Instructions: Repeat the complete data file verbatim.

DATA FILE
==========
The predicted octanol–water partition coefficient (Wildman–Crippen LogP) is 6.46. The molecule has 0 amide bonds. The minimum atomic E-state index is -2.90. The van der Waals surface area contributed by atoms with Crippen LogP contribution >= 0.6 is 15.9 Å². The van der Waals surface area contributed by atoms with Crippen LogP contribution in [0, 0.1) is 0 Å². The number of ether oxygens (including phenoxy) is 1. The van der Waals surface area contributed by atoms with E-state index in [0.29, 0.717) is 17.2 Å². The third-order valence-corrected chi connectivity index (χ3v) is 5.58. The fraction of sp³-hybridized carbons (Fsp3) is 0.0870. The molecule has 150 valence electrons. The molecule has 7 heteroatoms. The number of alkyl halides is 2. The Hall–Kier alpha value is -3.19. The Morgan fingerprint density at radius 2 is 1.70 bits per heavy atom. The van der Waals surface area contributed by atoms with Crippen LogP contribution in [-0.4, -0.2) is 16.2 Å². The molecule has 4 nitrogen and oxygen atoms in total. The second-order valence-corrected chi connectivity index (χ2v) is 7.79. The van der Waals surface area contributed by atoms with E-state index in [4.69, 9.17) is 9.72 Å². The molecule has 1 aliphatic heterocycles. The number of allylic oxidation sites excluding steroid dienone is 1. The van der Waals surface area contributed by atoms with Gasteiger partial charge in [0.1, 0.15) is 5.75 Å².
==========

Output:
The predicted octanol–water partition coefficient (Wildman–Crippen LogP) is 6.46. The molecule has 0 amide bonds. The minimum atomic E-state index is -2.90. The van der Waals surface area contributed by atoms with Crippen LogP contribution >= 0.6 is 15.9 Å². The van der Waals surface area contributed by atoms with Crippen LogP contribution in [0, 0.1) is 0 Å². The number of ether oxygens (including phenoxy) is 1. The van der Waals surface area contributed by atoms with E-state index in [0.29, 0.717) is 17.2 Å². The third-order valence-corrected chi connectivity index (χ3v) is 5.58. The fraction of sp³-hybridized carbons (Fsp3) is 0.0870. The molecule has 150 valence electrons. The molecule has 7 heteroatoms. The number of alkyl halides is 2. The Hall–Kier alpha value is -3.19. The Morgan fingerprint density at radius 2 is 1.70 bits per heavy atom. The van der Waals surface area contributed by atoms with Crippen LogP contribution in [-0.4, -0.2) is 16.2 Å². The molecule has 4 nitrogen and oxygen atoms in total. The second-order valence-corrected chi connectivity index (χ2v) is 7.79. The van der Waals surface area contributed by atoms with E-state index in [4.69, 9.17) is 9.72 Å². The molecule has 1 aliphatic heterocycles. The number of allylic oxidation sites excluding steroid dienone is 1. The van der Waals surface area contributed by atoms with Gasteiger partial charge in [0.1, 0.15) is 5.75 Å².